District 2 Stanislaus County Supervisor Vito Chiesa visited The 209 Podcast this week to talk about the area’s increasingly visible homelessness issue. From funding resources to potential solutions, Chiesa shared steps which have been taken at the County level to help all individuals experiencing homelessness, whether it’s those experiencing housing insecurity due to the pandemic or others suffering from mental health issues and substance abuse.
While a summary of the interview’s first 10 minutes is provided below, the 45-minute discussion in its entirety will be available on the Turlock Journal website and all podcast platforms on Thursday.
Question: Homelessness is a huge issue, not only in the 209 and Stanislaus County, but throughout California as a whole. You were elected in 2008 and seated in 2009; during that time, how have you seen the homelessness issue grow here locally?
Answer: Chiesa pointed to the point in time count over his 12 years in office, which provides the number of homeless individuals counted by the County each year. It was about 1,000 when he was first elected, he said, and the most recent count shows 2,107 homeless individuals counted in Stanislaus County in January 2020.
“I know we’re doing a better job now, but you’re just seeing more and more and there’s a couple of different components I usually refer to,” Chiesa said. “There’s people that have housing insecurity that maybe lost their job or they have a medical condition, and then there’s the chronic homeless, and I think that’s probably what we’re going to refer to more today than the housing insecurity point.”
Q: Based on what you’ve seen, what are some of the main contributing factors to this issue, like camps on the side of the road and even on the side of the freeway? What’s causing this, really?
A: Chiesa touched on three components to homelessness: lack of affordable housing, addiction and mental health issues, all three of which are sometimes co-occurring or drug induced.
“You take that combination and put every one of them together, and it makes for not a good situation for some people.”
Q: What services are available for people who are either struggling with drug issues or mental health issues — sometimes I know they go hand-in-hand — and are these people wanting help? Are they accepting help? What have you seen?
A: Stanislaus County’s outreach and engagement teams visit homeless camps in Turlock multiple times per month, Chiesa explained, offering help with services like behavioral health and recovery, drug and alcohol treatment, CalFresh and even acquiring IDs.
“I think the last (report) I read when they were out at the camp by Planet Fitness, 30 people were engaged, five of them took services to sign up for some sort of WIC program and/or CalFresh, but only one took shelter,” Chiesa said.
Chiesa said he likes to discuss the “three components” to the homelessness crisis because they all combine to form a solution. Step one is shelter and housing, he said, because the work to help an individual can’t begin until they’re in a stable environment.
“You can’t just do enforcement, you can’t just provide services and you can’t just provide shelter,” Chiesa said. “It’s like the three-legged stool; it falls down without one or the other.”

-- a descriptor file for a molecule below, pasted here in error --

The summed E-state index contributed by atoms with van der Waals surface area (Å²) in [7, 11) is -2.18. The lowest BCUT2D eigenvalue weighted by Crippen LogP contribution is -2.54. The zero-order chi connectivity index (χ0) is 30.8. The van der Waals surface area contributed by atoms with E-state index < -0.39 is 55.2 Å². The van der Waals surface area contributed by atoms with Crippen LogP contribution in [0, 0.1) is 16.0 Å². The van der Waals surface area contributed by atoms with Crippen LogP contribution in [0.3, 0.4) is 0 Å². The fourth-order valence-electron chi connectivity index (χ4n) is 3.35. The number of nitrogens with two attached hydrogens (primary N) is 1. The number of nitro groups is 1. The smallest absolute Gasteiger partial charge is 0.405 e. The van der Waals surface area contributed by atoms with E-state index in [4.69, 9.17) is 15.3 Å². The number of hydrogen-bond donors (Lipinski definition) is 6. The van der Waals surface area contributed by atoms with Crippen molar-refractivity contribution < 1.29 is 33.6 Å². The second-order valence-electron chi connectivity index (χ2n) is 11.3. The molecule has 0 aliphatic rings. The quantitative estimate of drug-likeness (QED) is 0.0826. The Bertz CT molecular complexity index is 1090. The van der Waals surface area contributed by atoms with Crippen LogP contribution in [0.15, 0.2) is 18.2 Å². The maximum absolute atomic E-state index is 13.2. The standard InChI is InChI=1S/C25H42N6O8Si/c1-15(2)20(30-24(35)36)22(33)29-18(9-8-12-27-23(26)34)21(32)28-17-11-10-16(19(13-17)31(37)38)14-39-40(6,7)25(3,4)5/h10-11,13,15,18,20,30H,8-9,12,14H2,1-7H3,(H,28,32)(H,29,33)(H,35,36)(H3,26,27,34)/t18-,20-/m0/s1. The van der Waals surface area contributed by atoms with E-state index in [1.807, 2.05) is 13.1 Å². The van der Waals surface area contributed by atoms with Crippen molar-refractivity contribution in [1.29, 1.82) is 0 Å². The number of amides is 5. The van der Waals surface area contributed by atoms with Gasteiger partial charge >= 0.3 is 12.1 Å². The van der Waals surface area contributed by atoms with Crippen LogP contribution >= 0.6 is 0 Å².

Q: We see it year after year — these camps form, and then they’re removed and the people who were camping just move to a different spot. Do you think this method is working? What can be done about that?
A: Chiesa praised the efforts of the City of Modesto to first provide an outdoor shelter for its homeless individuals, then the creation of a low-barrier shelter operated by The Salvation Army.
“When Mo’s opened, the outdoor shelter, it allowed police to send people to a single location where services were provided. Then when Mo’s went away, the low-barrier shelter was created and it’s been a good transitional step,” he said. “Until you have people in a stationary environment where it’s a secure environment for them, they won’t take services and that’s why we haven’t had any success, typically, on the street.
“We keep moving them around and that’s not a final solution, we know that,” Chiesa continued, but praised the Turlock Gospel Mission and We Care Shelter for the work they do in the city. “The people of Turlock are so generous and they’re doing great work, there just needs to be more.”
Q: Is there anything in the works like a low-barrier shelter or outdoor camp like Mo’s for Turlock?
A: Of the over 2,000 homeless individuals living in Stanislaus County, Chiesa said about 75% are located in Modesto, making a large-scale solution like the two previously mentioned all the more necessary. Turlock previously had a Community Assessment Response and Engagement (CARE) team which would regularly make contact with homeless individuals in the most distress, but budget woes forced the City to pull officers from the program. The City is looking at reinstating the program, which will be vital to ensuring homeless individuals who are utilizing the most services are held accountable.
“You can’t stop them from doing things they want to do, but if you keep them on a more even keel you have less interactions with police and fire, and those are where the real costs run up,” Chiesa said. “I think that hitting those most-distressed people will really take a lot of pressure off of the businesses.”